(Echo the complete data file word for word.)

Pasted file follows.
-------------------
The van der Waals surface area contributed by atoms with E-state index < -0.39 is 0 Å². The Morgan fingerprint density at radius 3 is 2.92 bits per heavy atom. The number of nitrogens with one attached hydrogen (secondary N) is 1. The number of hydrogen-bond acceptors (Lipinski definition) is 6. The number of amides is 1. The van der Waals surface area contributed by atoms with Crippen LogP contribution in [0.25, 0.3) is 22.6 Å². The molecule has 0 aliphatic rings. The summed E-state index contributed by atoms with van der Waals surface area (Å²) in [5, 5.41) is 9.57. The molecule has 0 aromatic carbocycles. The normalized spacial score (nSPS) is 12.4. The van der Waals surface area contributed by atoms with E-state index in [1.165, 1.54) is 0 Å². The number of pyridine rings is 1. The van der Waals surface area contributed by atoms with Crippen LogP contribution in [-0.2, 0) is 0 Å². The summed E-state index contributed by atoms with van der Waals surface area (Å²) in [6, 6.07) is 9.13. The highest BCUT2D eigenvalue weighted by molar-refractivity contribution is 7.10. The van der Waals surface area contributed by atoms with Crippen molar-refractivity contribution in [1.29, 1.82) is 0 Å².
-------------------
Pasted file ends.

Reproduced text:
The van der Waals surface area contributed by atoms with E-state index < -0.39 is 0 Å². The Morgan fingerprint density at radius 3 is 2.92 bits per heavy atom. The number of nitrogens with one attached hydrogen (secondary N) is 1. The number of hydrogen-bond acceptors (Lipinski definition) is 6. The number of amides is 1. The van der Waals surface area contributed by atoms with Crippen LogP contribution in [0.25, 0.3) is 22.6 Å². The molecule has 0 aliphatic rings. The summed E-state index contributed by atoms with van der Waals surface area (Å²) in [5, 5.41) is 9.57. The molecule has 0 aromatic carbocycles. The normalized spacial score (nSPS) is 12.4. The van der Waals surface area contributed by atoms with E-state index in [1.165, 1.54) is 0 Å². The number of pyridine rings is 1. The van der Waals surface area contributed by atoms with Crippen LogP contribution in [-0.2, 0) is 0 Å². The summed E-state index contributed by atoms with van der Waals surface area (Å²) in [6, 6.07) is 9.13. The highest BCUT2D eigenvalue weighted by molar-refractivity contribution is 7.10. The van der Waals surface area contributed by atoms with Crippen molar-refractivity contribution in [1.29, 1.82) is 0 Å².